“It’s not just what you wear, but how you live, and what you surround yourself with.”
When Ralph Lauren said those words, he wasn’t necessarily talking about the holidays—but the sentiment is particularly apt at this time of year, with its packed calendar of family gatherings, glamorous nights out, and intimate dinner parties. To help navigate all that, we assembled a few of our favorite home design experts—from noted designers and decorators to a model turned foodie—for their tips on how to entertain in style, however you plan to celebrate this holiday season.
Embrace the Statement Table
As interior designer and Architectural Digest special projects editor Nathan Turner puts it, “Why bother going through the whole rigmarole [of holiday hosting] if you don’t have a fabulous table?” A great way to do that? Embrace the eclectic look. Mix and match glassware, or pair traditional silver pieces like tureens and serving platters with modern porcelain. “A lot of people don’t think to do that,” says writer and designer David Netto, who always tries to bring something different to the table. Or, if you’re sticking with a traditional holiday color scheme, Turner recommends building your table around the tartan Duke Tabletop Collection from Ralph Lauren Home. “It’s such a great example of traditional china that you can do 100 different things with,” he says. “I’ll probably use it my whole life.”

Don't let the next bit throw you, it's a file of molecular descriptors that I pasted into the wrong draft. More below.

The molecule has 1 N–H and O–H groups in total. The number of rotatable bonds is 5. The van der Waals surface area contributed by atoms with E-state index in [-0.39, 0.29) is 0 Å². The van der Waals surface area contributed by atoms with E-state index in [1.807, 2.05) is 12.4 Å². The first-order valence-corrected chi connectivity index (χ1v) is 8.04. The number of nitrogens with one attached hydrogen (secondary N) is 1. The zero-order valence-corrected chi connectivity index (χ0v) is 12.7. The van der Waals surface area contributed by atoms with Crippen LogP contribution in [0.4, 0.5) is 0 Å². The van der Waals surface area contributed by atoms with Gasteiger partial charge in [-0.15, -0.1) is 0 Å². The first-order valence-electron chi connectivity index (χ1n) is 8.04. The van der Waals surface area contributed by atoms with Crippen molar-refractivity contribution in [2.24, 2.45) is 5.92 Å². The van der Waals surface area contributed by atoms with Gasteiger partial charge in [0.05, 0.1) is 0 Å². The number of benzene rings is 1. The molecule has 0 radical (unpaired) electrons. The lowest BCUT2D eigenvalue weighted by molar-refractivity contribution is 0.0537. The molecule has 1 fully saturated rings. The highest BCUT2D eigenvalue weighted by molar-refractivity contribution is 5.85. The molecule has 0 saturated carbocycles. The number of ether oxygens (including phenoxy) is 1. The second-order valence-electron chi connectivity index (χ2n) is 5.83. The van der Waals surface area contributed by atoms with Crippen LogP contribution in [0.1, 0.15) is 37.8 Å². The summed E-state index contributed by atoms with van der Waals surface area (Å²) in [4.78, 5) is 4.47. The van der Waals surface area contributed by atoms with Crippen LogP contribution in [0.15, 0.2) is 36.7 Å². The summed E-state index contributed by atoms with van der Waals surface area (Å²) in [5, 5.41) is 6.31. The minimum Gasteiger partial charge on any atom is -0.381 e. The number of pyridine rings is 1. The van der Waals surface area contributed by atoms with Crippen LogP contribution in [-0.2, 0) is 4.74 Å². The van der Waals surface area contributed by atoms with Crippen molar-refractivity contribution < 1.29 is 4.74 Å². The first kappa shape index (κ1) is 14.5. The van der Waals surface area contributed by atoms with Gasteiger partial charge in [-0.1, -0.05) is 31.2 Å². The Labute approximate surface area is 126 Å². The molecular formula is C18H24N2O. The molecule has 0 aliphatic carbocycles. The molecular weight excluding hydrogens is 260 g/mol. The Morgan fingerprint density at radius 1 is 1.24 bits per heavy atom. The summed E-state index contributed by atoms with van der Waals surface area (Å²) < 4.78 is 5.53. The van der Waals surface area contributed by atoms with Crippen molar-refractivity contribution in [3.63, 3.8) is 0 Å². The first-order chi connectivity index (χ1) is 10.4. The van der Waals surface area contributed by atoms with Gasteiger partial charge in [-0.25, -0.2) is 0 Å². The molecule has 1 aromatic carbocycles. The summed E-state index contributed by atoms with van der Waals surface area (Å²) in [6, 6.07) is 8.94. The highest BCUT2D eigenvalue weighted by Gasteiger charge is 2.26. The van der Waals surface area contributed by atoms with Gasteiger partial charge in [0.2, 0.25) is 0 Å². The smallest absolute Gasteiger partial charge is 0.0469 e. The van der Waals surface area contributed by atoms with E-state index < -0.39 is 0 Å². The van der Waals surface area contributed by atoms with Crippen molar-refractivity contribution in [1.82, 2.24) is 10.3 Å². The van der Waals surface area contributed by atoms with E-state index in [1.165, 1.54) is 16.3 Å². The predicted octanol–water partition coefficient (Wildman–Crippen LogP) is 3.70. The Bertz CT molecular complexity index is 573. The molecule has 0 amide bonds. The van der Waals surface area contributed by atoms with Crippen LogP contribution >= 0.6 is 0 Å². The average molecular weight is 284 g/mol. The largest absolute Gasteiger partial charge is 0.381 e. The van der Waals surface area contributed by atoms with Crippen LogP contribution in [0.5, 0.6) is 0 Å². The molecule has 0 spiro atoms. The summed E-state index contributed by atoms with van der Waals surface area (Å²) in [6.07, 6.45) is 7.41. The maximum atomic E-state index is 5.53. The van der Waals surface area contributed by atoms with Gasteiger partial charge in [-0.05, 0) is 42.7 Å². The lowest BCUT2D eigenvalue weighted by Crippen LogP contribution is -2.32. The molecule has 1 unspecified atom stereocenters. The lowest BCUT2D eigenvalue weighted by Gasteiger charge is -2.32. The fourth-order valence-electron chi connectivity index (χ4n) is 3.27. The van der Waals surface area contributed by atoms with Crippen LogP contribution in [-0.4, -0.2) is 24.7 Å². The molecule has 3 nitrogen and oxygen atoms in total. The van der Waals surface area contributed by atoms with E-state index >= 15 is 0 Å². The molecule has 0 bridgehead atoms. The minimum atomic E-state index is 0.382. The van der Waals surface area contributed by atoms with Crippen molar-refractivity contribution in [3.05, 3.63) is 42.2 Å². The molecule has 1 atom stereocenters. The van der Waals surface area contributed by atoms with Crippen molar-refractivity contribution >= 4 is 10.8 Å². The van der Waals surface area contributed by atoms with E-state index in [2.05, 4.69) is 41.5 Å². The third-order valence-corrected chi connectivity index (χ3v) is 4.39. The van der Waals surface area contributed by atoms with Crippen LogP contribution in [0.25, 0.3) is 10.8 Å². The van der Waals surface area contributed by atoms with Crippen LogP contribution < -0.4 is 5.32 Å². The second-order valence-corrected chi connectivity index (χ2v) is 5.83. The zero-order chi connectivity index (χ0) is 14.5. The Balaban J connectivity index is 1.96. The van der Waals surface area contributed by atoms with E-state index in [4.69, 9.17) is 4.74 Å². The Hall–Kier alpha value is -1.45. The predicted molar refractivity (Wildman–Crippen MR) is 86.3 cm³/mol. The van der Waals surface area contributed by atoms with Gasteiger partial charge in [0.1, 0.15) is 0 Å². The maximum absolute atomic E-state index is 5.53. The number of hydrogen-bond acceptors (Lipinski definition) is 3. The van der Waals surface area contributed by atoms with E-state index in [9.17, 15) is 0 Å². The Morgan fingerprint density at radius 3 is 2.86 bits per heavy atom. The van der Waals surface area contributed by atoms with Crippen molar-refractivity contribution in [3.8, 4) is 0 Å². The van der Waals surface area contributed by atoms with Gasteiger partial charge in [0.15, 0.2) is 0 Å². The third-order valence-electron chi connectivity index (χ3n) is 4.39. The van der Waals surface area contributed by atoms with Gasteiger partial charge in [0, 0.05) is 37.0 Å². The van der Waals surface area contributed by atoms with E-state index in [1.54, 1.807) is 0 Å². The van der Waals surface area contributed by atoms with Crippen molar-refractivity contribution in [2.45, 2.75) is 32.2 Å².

Color Outside the Lines
The iconic holiday hues are iconic for a reason—but they’re hardly your only option. “It doesn’t have to be all red and green, or red and white,” says Turner, who’s a big fan of both “red on red and red and raspberry. I’ve also seen really pretty tables that were orange at Christmas, with big bouquets of orange and lemon leaves and that sort of thing.”
Color is a personal decision, but if there’s one thing virtually every party host agrees on, it’s that there’s such a thing as too much light at a party. There’s some disagreement over how much is too little, however. Netto likes to keep things dark and moody—“lights should be hazardously dim,” he says—while Elettra Wiedemann, the fashion model turned culinary guru behind the site The Impatient Foodie, takes a more moderate approach. “I like to set my light to what I call ‘The Glow’—a notch above romantic dinner setting.” And however moody you like your lighting, nothing brings magic to a room like candlelight. The flicker of flames through glass hurricanes on the table, the warm glow of votives in cut-crystal holders on the mantel, and a few slim tapers in silver candlesticks will add an air of romance and mystery to your party. In candlelight, says New York–based architect and decorator Robert Couturier, “everybody looks good.”
And Speaking of Candles…
Keep in mind that the right candle can be a source of fragrance as well as ambiance. “Scent is crucial in a home. It gives that touch of coziness,” says Martina Mondadori, the editor of the influential European design magazine Cabana. And, she adds, scent, just like décor, is seasonal: “You want to smell different things during different seasons.”
Create a Sense of Comfort